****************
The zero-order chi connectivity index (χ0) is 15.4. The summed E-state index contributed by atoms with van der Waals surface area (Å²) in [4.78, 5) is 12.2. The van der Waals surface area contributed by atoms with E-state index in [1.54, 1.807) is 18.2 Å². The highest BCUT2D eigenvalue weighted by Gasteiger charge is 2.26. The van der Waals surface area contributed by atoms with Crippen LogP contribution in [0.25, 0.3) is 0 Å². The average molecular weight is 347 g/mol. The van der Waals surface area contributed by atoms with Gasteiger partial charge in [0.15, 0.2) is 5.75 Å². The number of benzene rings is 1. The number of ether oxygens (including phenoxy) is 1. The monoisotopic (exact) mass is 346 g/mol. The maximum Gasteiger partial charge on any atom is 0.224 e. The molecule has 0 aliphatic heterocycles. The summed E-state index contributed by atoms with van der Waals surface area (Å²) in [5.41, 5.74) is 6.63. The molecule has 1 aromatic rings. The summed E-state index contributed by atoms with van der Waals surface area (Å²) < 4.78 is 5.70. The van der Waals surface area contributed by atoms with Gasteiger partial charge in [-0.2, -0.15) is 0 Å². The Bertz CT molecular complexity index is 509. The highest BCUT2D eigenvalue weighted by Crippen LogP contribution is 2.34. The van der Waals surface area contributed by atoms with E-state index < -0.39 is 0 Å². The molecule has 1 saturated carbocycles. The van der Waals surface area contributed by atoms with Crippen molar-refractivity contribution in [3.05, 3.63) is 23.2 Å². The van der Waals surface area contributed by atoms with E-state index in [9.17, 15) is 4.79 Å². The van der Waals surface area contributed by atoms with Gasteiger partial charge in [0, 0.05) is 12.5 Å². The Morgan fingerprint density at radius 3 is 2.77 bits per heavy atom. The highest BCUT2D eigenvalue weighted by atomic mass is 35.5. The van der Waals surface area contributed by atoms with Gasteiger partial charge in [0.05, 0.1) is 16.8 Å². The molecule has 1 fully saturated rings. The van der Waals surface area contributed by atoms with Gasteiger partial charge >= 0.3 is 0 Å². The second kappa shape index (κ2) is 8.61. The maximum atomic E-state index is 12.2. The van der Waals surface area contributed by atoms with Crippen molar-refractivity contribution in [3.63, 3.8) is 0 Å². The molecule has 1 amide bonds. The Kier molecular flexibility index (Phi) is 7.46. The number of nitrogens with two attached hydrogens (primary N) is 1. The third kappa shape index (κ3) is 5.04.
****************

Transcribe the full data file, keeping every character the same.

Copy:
The zero-order chi connectivity index (χ0) is 15.4. The summed E-state index contributed by atoms with van der Waals surface area (Å²) in [4.78, 5) is 12.2. The van der Waals surface area contributed by atoms with E-state index in [1.54, 1.807) is 18.2 Å². The highest BCUT2D eigenvalue weighted by Gasteiger charge is 2.26. The van der Waals surface area contributed by atoms with Crippen LogP contribution in [0.25, 0.3) is 0 Å². The average molecular weight is 347 g/mol. The van der Waals surface area contributed by atoms with Gasteiger partial charge in [0.15, 0.2) is 5.75 Å². The number of benzene rings is 1. The number of ether oxygens (including phenoxy) is 1. The monoisotopic (exact) mass is 346 g/mol. The maximum Gasteiger partial charge on any atom is 0.224 e. The molecule has 0 aliphatic heterocycles. The summed E-state index contributed by atoms with van der Waals surface area (Å²) in [5.41, 5.74) is 6.63. The molecule has 1 aromatic rings. The summed E-state index contributed by atoms with van der Waals surface area (Å²) < 4.78 is 5.70. The van der Waals surface area contributed by atoms with Gasteiger partial charge in [-0.2, -0.15) is 0 Å². The Bertz CT molecular complexity index is 509. The highest BCUT2D eigenvalue weighted by Crippen LogP contribution is 2.34. The van der Waals surface area contributed by atoms with E-state index < -0.39 is 0 Å². The molecule has 1 saturated carbocycles. The van der Waals surface area contributed by atoms with Crippen molar-refractivity contribution in [3.05, 3.63) is 23.2 Å². The van der Waals surface area contributed by atoms with E-state index in [9.17, 15) is 4.79 Å². The van der Waals surface area contributed by atoms with Gasteiger partial charge in [0, 0.05) is 12.5 Å². The Morgan fingerprint density at radius 3 is 2.77 bits per heavy atom. The highest BCUT2D eigenvalue weighted by atomic mass is 35.5. The van der Waals surface area contributed by atoms with Gasteiger partial charge in [0.05, 0.1) is 16.8 Å². The molecule has 1 fully saturated rings. The van der Waals surface area contributed by atoms with Gasteiger partial charge >= 0.3 is 0 Å². The second kappa shape index (κ2) is 8.61. The maximum atomic E-state index is 12.2. The van der Waals surface area contributed by atoms with Crippen molar-refractivity contribution in [3.63, 3.8) is 0 Å². The molecule has 1 amide bonds. The Kier molecular flexibility index (Phi) is 7.46. The number of nitrogens with two attached hydrogens (primary N) is 1. The third kappa shape index (κ3) is 5.04.